Baron0805 baron0805 at
Fri Apr 9 14:05:36 EST 1999

Hi, Jasang.  I would be glad to be of assistance.  I am probably not the only
person that will reply, but I will be glad to help if you choose.  I am a
junior biology major in college, just so you know my credentials.  My email is
Baron0805 at

To answer your intial question.  You have it backwards.  Proteins (more
correctly polypeptides) are formed from amino acids.  There are about 3 parts
to an amino acid:
       1.  amino group
       2.  carboxyl group
       3.  R group
Every amino acid contains these three parts.  There are 20 amino acids that are
biologically important.  I won't name all of them, but you can find them in a
biology book.  The amino group contains a Nitrogen with 2 hydrogens bonded to
it.  The nitrogen is bonded to a carbon.  That carbon (we'll call it carbon 2)
is bonded to an R group, a hydrogen (in biological amino acids), and the
carboxyl group.  The R group is what makes the amino acid special.  It is what
gives it it's chemical properties and other things that are special to that
particular amino acid.  Next, the carboxyl group is a Carbon that is
double-bonded to an oxygen and an -OH group.  The carboxyl group, as stated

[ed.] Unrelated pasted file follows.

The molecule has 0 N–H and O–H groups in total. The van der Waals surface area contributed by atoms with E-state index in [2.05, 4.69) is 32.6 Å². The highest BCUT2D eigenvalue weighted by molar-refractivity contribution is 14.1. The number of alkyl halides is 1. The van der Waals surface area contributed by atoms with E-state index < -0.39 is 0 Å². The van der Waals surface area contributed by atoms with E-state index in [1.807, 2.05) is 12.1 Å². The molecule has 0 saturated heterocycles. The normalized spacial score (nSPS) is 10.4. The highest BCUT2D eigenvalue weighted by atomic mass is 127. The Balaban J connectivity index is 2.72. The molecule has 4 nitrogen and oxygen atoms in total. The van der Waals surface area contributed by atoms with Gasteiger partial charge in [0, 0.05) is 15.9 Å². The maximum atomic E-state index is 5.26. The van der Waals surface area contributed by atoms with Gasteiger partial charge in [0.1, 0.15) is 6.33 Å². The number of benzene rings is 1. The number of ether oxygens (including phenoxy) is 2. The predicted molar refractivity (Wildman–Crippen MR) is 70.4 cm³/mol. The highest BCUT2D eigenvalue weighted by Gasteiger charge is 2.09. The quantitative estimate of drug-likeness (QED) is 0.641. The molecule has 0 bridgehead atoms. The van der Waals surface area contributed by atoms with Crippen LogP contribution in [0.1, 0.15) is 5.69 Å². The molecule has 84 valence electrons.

before, is bonded to the number 2 carbon.  So, you have an amino group bonded
to the number 2 carbon which is bonded to the carboxyl group.  The number 2
carbon also has a hydrogen (biological amino acids) and an R group (gives the
amino acid its uniqueness) attached to it.  As far as it's function.  I don't
believe that it has a major function by itself.  It's main function is to form
polypeptides.  Amino acids form long and sometimes, very very long chains.  I
won't dive too deep into amino acids.  There is a lot of things that I can tell
you about, but I will wait for your questions.  I appreciate this offer.  You
know my email address.  If you would like some more info or another question
answered, I will do the best I can.


Question everything!!!!

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